Happy Raksha Bandhan
As we all know that Raksha Bandhan is the celebration of bond of love among brothers and sisters. But there are numerous legends associated with the origin of Rakhi. If we try to find out the origin behind Rakhi we will have to refer Hindu mythology as most of the roots of Hindu festival can be traced from Hindu mythology. The festival nurtures a varied and rich heritage of legendry epics. According to Bhavishya Purana there was a battle between gods and demons, and Indra (the king of the gods) was defeated by the demons and he was totally shattered. At that time on advice of Guru Brihaspati, (the guru of Devtas) Indra's wife Sachi took a silken thread, popularly known as 'Raksha' and charged it with sacred verses for protection and tied it on Indra's wrist. As a result the strength of the sacred thread helped Indra conquered his enemies. Since then till today this festival is celebrated. It is considered as gesture of goodwill and protection.
There are various other legends also associated with Rakhi. In the pages of history also we have seen Rakhi had played an important and significant roles in building strong relations and bonds among two rulers and kingdoms. For instance Alexander's wife believed to have tied rakhi to King Porus during that time due to which in battlefields he had to restrain himself from attacking Alexander inspite of having numerous opportunities. Even history evidences show that during Mughal period the custom of tying rakhis helped bind the Hindu Rajputs and Mughal rulers together. According to legend, when Bahadur Shah of Gujarat attacked Rani Karnavati of Chittor, she sent a rakhi to Humayun as bond of love and requested him to help. So all of these legends associated with the festival teaches us one thing that there is nothing above true love and affection. It is this bond of togetherness that binds us. So these are the few legends associated with the festival of Rakhi, which signifies the importance of Raksha Bandhan celebration in India.
Raksha Bandhan (रक्षाबंधन the bond of protection in Hindi, Punjabi, Gujarati,and many other Indian languages) is a Hindu festival, which celebrates the relationship between brothers and sisters. It is celebrated on the full moon of the month of Shraavana (Shravan Poornima).
The festival is marked by the tying of a rakhi, or holy thread by the sister on the wrist of her brother. The brother in return offers a gift to his sister and vows to look after her as she presents sweets to her brother. The brother and sister traditionally feed one another sweets.
It is not necessary that the rakhi be given only to a blood brother; any male can be "adopted" as a brother by tying a rakhi on the person, irrespective of whether he is cousin or a good friend. Indian history is replete with women asking for protection, through rakhi, from men who were neither their brothers, nor Hindus themselves.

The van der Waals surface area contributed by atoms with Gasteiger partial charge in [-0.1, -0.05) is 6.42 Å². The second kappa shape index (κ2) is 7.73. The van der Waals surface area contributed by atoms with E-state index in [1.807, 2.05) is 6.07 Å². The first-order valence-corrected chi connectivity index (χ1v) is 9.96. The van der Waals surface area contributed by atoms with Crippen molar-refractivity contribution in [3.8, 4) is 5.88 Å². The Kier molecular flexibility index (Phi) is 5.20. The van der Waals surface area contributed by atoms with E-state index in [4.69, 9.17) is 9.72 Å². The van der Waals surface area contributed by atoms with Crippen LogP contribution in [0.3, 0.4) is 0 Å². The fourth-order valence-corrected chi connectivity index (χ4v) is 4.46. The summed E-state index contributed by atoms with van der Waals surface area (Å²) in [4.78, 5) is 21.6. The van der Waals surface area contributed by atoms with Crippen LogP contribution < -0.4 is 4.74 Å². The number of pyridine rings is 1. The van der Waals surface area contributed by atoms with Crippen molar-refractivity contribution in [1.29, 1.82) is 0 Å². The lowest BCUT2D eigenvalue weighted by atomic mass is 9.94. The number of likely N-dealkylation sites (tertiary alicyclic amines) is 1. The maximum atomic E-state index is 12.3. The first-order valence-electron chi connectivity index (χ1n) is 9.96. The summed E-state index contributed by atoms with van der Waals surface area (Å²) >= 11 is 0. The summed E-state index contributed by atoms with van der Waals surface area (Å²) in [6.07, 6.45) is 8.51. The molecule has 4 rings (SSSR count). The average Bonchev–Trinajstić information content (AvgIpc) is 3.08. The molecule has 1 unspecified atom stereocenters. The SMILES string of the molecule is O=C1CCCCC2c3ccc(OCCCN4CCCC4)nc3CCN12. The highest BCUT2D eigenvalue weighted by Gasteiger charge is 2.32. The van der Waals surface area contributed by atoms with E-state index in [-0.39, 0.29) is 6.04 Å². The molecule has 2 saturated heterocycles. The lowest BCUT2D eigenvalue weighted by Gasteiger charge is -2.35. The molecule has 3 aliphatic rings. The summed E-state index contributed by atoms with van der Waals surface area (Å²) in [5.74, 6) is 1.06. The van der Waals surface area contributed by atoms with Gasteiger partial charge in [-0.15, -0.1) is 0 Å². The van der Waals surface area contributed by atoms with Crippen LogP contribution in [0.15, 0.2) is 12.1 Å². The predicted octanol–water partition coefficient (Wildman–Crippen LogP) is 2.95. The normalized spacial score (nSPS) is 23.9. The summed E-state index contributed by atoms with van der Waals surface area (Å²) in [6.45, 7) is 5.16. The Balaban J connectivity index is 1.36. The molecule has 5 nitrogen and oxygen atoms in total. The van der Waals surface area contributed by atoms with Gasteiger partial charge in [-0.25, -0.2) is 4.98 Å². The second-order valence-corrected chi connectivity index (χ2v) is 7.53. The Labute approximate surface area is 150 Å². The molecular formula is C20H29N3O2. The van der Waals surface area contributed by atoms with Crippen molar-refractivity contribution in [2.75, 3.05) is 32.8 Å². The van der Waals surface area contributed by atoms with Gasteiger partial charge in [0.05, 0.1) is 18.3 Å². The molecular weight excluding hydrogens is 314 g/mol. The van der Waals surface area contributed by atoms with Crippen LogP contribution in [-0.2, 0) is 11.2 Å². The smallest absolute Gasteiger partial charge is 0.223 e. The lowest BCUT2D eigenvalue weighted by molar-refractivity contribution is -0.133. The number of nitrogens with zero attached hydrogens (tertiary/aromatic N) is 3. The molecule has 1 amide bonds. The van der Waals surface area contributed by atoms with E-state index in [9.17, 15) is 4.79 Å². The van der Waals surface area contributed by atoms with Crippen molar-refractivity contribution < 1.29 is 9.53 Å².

The story of Rani Karnavati of Chittor and Mughal Emperor Humayun is the most significant evidence of this in history. During the medieval era, around the 15th century, there were many wars between the Rajputs, Mughals and Sultans. Rakhi at that time meant a spiritual binding and the protection of sisters was foremost. When Rani Karnavati, the widowed queen of the king of Chittor realised that she could in no way defend the invasion of the Sultan of Gujarat, Bahadur Shah, she sent a rakhi to Emperor Humayun. The Emperor was so touched by the gesture, that he abandoned an ongoing military campaign to ride to her rescue.
The rakhi may also be tied on other special occasions to show solidarity and kinship (not necessarily only among brothers and sisters), as was done during the Indian independence movement.
Krishna and Draupadi
Another incident is the one from the epic Mahabharat that concerns Krishna and Draupadi, the wife of the Pandavas. She had torn a strip of silk off her sari and tied it around Krishna's index finger to 271.1.1/2988stop the flow of blood. Krishna was so touched by her action that He found himself bound to her by love. He promised to repay the debt and then spent the next 25 years doing just that. Draupadi in spite of being married to 5 great warriors and being a daughter of a powerful monarch trusted and depended wholly on Krishna.
Krishna repaid the debt of love during "Vastra-Haran"(literally "clothing-theft") of Draupadi. Draupadi's "Vastra-Haran" was done in the assembly of King Dhritarashtra, when Yudhishthir, her husband lost her in gamble. At that time Krishna indefinitely extended her saree, so it could not be removed, to save her pride. This is how He paid his debt towards rakhi tied to Him by Draupadi.
Yama and the Yamuna
According to another legend, Raksha Bandhan was a ritual followed by Lord Yama (the Lord of Death) and his sister Yamuna. Yamuna tied rakhi to Yama and bestowed immortality. Yama was so moved by the serenity of the occasion that he declared that whoever gets a rakhi tied from his sister and promised her protection will become immortal.
Raksha Bandhan celebrations in India
While Raksha Bandhan is celebrated all over the country, different parts of the country mark the day in different ways. These celebrations happen to fall on the same day, and may not have anything to do with Raksha Bandhan itself or Rakhi.People often sing the popular hindi song "Bhaiya mere, Rakhi ke bandhan ko nibhaana" (My dear brother, please hold on to this sacred relationship of ours, forever and ever.)